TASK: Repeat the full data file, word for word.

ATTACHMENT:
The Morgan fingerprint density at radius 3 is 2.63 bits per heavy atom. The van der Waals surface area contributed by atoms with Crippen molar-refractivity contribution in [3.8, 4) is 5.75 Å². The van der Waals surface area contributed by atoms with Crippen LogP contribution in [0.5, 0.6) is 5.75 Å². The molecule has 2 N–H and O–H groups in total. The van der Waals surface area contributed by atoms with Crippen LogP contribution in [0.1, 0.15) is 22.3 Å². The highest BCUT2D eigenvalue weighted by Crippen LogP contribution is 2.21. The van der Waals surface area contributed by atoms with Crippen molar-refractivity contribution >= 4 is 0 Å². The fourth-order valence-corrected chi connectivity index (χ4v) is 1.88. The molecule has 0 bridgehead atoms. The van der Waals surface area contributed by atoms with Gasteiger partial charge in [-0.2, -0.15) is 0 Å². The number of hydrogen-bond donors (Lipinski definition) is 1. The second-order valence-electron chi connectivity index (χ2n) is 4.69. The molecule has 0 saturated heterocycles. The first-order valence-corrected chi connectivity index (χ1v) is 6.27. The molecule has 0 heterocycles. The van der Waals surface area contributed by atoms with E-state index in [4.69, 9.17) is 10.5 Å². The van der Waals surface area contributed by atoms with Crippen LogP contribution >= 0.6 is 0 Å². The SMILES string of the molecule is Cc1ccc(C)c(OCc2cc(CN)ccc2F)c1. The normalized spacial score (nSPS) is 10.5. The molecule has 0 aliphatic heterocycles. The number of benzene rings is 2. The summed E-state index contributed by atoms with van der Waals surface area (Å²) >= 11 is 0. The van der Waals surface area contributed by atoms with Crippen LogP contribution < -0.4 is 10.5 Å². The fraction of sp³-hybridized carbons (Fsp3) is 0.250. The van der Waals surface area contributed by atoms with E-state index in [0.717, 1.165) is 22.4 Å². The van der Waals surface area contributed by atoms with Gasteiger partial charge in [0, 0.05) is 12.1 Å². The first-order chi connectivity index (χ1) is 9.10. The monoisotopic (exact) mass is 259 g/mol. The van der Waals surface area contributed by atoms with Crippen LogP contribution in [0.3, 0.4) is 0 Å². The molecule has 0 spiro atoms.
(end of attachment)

The Morgan fingerprint density at radius 3 is 2.63 bits per heavy atom. The van der Waals surface area contributed by atoms with Crippen molar-refractivity contribution in [3.8, 4) is 5.75 Å². The van der Waals surface area contributed by atoms with Crippen LogP contribution in [0.5, 0.6) is 5.75 Å². The molecule has 2 N–H and O–H groups in total. The van der Waals surface area contributed by atoms with Crippen LogP contribution in [0.1, 0.15) is 22.3 Å². The highest BCUT2D eigenvalue weighted by Crippen LogP contribution is 2.21. The van der Waals surface area contributed by atoms with Crippen molar-refractivity contribution >= 4 is 0 Å². The fourth-order valence-corrected chi connectivity index (χ4v) is 1.88. The molecule has 0 bridgehead atoms. The van der Waals surface area contributed by atoms with Gasteiger partial charge in [-0.2, -0.15) is 0 Å². The number of hydrogen-bond donors (Lipinski definition) is 1. The second-order valence-electron chi connectivity index (χ2n) is 4.69. The molecule has 0 saturated heterocycles. The first-order valence-corrected chi connectivity index (χ1v) is 6.27. The molecule has 0 heterocycles. The van der Waals surface area contributed by atoms with E-state index in [4.69, 9.17) is 10.5 Å². The van der Waals surface area contributed by atoms with Crippen LogP contribution >= 0.6 is 0 Å². The SMILES string of the molecule is Cc1ccc(C)c(OCc2cc(CN)ccc2F)c1. The normalized spacial score (nSPS) is 10.5. The molecule has 0 aliphatic heterocycles. The number of benzene rings is 2. The summed E-state index contributed by atoms with van der Waals surface area (Å²) >= 11 is 0. The van der Waals surface area contributed by atoms with Crippen LogP contribution < -0.4 is 10.5 Å². The fraction of sp³-hybridized carbons (Fsp3) is 0.250. The van der Waals surface area contributed by atoms with E-state index in [0.717, 1.165) is 22.4 Å². The van der Waals surface area contributed by atoms with Gasteiger partial charge in [0, 0.05) is 12.1 Å². The first-order chi connectivity index (χ1) is 9.10. The monoisotopic (exact) mass is 259 g/mol. The van der Waals surface area contributed by atoms with Crippen LogP contribution in [0.3, 0.4) is 0 Å². The molecule has 0 spiro atoms.